In accordance with the practices of persons skilled in the art of computer programming, the present invention is described below with reference to acts and symbolic representations of operations that are performed by computer system 20, unless indicated otherwise. Such acts and operations are sometimes referred to as being computer-executed and may be associated with the operating system or the application program as appropriate. It will be appreciated that the acts and symbolically represented operations include the manipulation by the CPU 24 of electrical signals representing data bits which causes a resulting transformation or reduction of the electrical signal representation, and the maintenance of data bits at memory locations in memory system 26 to thereby reconfigure or otherwise alter the computer system's operation, as well as other processing of signals. The memory locations where data bits are maintained are physical locations that have particular electrical, magnetic, or optical properties corresponding to the data bits.
FIG. 2 is a block diagram of an exemplary prior art interfaced software object 50 that provides software services such as methods 52 or properties 54 that are accessed by one or more interfaces 56 (multiple shown). A method 52 is typically a function or procedure that performs a specific action and is called via a corresponding interface 56. Properties 54 (also referred to as states or attributes) typically are information or data and are called via a corresponding interface 56. Object 50 is implemented in a server that, for example, may be a dynamic link library utilized by software program or may be an entirely separate executable process.
Each object 50 is an instance of a specific class of related objects. Exemplary object 50 also includes the characteristics of encapsulation, polymorphism, and inheritance. Object 50 encapsulates its properties 54 so each property 54 is accessed only through one of methods 52, thereby protecting the properties (or data) from inappropriate access and errors that can arise therefrom. Object 50 supports polymorphism in that object 50 may present to a software client an interface or a method definition that appears to the client to be the same as an interface or a method definition of another object in a different class. Such interfaces or method definitions of different objects may appear the same to the client of even if the resulting methods have different implementations.
And object 50 also includes interface inheritance in which the definitions of the methods that object 50 supports may be inherited by another object. Interface inheritance simplifies implementation of polymorphism because an object supporting an inherited interface can be treated like the object from which the interface is inherited. Object 50 may be implemented by or in accordance with many object-oriented programming tools or models including, for example, the component object model (COM). COM is a foundation for object oriented technologies such as OLE and ActiveX utilized by Microsoft Corporation and others. By way of example, the following description is made with reference to an object 50 implemented according to COM, but is similarly applicable to other object-oriented programming tools or models of similar characteristics.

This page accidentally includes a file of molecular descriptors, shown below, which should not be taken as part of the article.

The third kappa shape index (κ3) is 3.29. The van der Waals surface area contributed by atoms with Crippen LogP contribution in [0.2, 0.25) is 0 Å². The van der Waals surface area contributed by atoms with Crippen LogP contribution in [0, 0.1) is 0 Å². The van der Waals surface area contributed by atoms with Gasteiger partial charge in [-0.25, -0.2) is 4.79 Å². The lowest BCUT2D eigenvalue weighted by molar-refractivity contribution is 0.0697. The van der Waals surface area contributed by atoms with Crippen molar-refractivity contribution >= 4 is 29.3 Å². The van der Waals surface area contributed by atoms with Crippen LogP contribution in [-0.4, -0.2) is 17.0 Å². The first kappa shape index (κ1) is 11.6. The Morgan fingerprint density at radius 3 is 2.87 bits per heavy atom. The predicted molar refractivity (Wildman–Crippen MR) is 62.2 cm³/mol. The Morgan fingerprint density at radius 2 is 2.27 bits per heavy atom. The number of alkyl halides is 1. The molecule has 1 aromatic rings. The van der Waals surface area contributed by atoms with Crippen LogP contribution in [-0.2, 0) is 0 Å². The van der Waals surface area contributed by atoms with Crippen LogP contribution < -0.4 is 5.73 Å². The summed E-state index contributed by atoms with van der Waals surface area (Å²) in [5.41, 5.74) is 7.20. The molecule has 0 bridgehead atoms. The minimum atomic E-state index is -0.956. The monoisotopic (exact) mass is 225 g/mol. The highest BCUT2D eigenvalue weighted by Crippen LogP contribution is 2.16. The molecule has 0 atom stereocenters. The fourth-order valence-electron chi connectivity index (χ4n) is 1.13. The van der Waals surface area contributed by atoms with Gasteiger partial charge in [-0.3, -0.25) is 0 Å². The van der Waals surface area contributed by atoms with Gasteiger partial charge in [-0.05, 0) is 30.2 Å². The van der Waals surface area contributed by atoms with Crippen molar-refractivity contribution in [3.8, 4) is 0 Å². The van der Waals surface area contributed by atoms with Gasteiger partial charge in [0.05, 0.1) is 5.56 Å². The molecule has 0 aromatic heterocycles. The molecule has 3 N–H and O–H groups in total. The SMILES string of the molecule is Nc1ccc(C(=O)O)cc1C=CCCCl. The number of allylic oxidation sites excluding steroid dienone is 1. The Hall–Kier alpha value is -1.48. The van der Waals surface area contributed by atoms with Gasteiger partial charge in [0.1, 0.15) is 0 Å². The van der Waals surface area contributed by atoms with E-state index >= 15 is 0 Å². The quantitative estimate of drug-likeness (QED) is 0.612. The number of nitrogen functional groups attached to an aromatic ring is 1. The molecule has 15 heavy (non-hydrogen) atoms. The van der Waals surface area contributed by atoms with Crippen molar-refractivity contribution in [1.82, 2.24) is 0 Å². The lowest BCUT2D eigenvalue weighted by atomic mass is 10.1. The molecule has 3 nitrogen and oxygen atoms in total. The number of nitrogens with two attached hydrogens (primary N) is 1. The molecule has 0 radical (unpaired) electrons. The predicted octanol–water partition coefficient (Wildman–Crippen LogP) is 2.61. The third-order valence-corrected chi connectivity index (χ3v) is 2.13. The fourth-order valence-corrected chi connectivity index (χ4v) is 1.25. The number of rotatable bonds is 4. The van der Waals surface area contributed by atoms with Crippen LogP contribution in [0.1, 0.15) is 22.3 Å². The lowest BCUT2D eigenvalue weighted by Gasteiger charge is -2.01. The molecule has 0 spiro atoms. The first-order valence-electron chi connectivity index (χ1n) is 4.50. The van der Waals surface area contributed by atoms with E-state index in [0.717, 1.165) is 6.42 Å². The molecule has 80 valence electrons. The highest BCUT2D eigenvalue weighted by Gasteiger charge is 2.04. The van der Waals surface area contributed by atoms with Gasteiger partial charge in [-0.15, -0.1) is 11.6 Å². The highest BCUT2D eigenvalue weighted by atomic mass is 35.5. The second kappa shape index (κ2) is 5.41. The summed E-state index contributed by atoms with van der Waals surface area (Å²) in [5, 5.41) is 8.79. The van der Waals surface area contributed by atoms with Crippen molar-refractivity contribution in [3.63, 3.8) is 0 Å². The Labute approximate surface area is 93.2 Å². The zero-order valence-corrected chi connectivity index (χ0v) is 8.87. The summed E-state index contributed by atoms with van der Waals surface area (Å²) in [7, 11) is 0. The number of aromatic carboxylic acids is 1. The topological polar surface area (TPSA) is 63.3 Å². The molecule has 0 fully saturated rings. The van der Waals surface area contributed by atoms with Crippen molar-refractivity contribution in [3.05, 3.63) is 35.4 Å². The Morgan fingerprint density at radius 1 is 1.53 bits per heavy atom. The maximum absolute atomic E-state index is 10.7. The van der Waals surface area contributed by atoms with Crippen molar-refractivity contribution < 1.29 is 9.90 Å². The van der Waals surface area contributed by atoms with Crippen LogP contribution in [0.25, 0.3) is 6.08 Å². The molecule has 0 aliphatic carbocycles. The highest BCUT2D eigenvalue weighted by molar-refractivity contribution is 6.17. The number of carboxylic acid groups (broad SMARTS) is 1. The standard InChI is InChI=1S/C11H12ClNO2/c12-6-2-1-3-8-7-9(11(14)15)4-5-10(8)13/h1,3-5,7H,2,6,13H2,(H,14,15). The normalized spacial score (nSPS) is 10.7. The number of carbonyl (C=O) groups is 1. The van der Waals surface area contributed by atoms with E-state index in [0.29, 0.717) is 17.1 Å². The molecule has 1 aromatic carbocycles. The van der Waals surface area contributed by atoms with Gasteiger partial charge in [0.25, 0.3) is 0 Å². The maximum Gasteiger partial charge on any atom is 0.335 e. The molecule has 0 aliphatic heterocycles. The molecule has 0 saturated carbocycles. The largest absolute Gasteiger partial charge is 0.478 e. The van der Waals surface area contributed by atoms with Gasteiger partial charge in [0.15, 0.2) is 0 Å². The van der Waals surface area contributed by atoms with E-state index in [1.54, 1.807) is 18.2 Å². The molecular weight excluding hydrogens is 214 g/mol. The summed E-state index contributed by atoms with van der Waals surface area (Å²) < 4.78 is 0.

Interfaces 56 of object 50 may not be changed once object 50 is established, distributed, or promulgated for general use at run-time. Adding new services to or modifying existing services in such an object 50 requires that a new interface be defined. The new interface may inherit services from an existing interface, but the new interface remains distinct and has a unique identifier. As a result, interfaces 56 are static. While being a limit on the extensibility of objects, static interfaces provide stability and predictability in the use of objects.
FIG. 3A is a schematic illustration of an exemplary area or space or room 70 within a virtual world environment that represents a real or imaginary place using graphic and audio data that are presented to a computer user. Room 70 may be rendered on a display (e.g., display 30) or may represent information or data held within a memory system (e.g., memory system 26). Room 70 has within it several items or entities including first and second avatars 72 and 74 that each represents a different user, a container article or artifact 76 that can hold or contain other articles or artifacts or entities (none shown), and another article or artifact 78 that is not a container for holding other entities. In this regard, entities are the graphical beings, articles, and even space or room within the virtual world environment, as well as the underlying objects and interfaces for implementing them.
FIG. 3B is a block diagram illustrating associational relationships between the virtual space or room 70 and entities 72-78. The associational relationships primarily represent the physical or corporeal distinctions between entities and order them according to the associations Self, Contents, Peer, or Container. Each of entities 72-78 is its own Self relative to and separate from other entities. Avatar 72 is shown with highlighting to illustrate its Self association, as explained below with reference to FIG. 5. Room 70 has entities 72-78 as its contents and hence has a Contents association. Avatars 72 and 74 and article 78 are Peers of each other within room 70. While entity 76 is also a peer of the other entities, it is assigned to an associational category Container because it contains one or more other entities (not shown) despite not being an area or room. FIG. 3B illustrates how entities 70-78 correspond to different classes within which a latebound event mechanism of the present invention may be applied.